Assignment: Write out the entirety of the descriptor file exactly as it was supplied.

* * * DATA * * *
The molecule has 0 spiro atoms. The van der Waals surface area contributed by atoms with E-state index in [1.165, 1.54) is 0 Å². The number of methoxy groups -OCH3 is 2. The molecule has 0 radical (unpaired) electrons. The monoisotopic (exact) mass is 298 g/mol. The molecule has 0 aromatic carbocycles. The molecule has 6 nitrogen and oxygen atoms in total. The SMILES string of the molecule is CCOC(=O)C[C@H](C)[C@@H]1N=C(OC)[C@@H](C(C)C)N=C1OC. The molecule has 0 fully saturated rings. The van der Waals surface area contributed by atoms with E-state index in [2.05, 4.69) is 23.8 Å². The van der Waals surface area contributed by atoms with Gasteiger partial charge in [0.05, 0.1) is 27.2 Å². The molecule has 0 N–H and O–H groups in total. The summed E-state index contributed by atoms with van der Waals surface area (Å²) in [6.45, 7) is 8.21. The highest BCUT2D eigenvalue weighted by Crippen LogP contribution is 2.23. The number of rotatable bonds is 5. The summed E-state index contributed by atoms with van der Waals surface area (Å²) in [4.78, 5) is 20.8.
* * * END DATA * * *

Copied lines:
The molecule has 0 spiro atoms. The van der Waals surface area contributed by atoms with E-state index in [1.165, 1.54) is 0 Å². The number of methoxy groups -OCH3 is 2. The molecule has 0 radical (unpaired) electrons. The monoisotopic (exact) mass is 298 g/mol. The molecule has 0 aromatic carbocycles. The molecule has 6 nitrogen and oxygen atoms in total. The SMILES string of the molecule is CCOC(=O)C[C@H](C)[C@@H]1N=C(OC)[C@@H](C(C)C)N=C1OC. The molecule has 0 fully saturated rings. The van der Waals surface area contributed by atoms with E-state index in [2.05, 4.69) is 23.8 Å². The van der Waals surface area contributed by atoms with Gasteiger partial charge in [0.05, 0.1) is 27.2 Å². The molecule has 0 N–H and O–H groups in total. The summed E-state index contributed by atoms with van der Waals surface area (Å²) in [6.45, 7) is 8.21. The highest BCUT2D eigenvalue weighted by Crippen LogP contribution is 2.23. The number of rotatable bonds is 5. The summed E-state index contributed by atoms with van der Waals surface area (Å²) in [4.78, 5) is 20.8.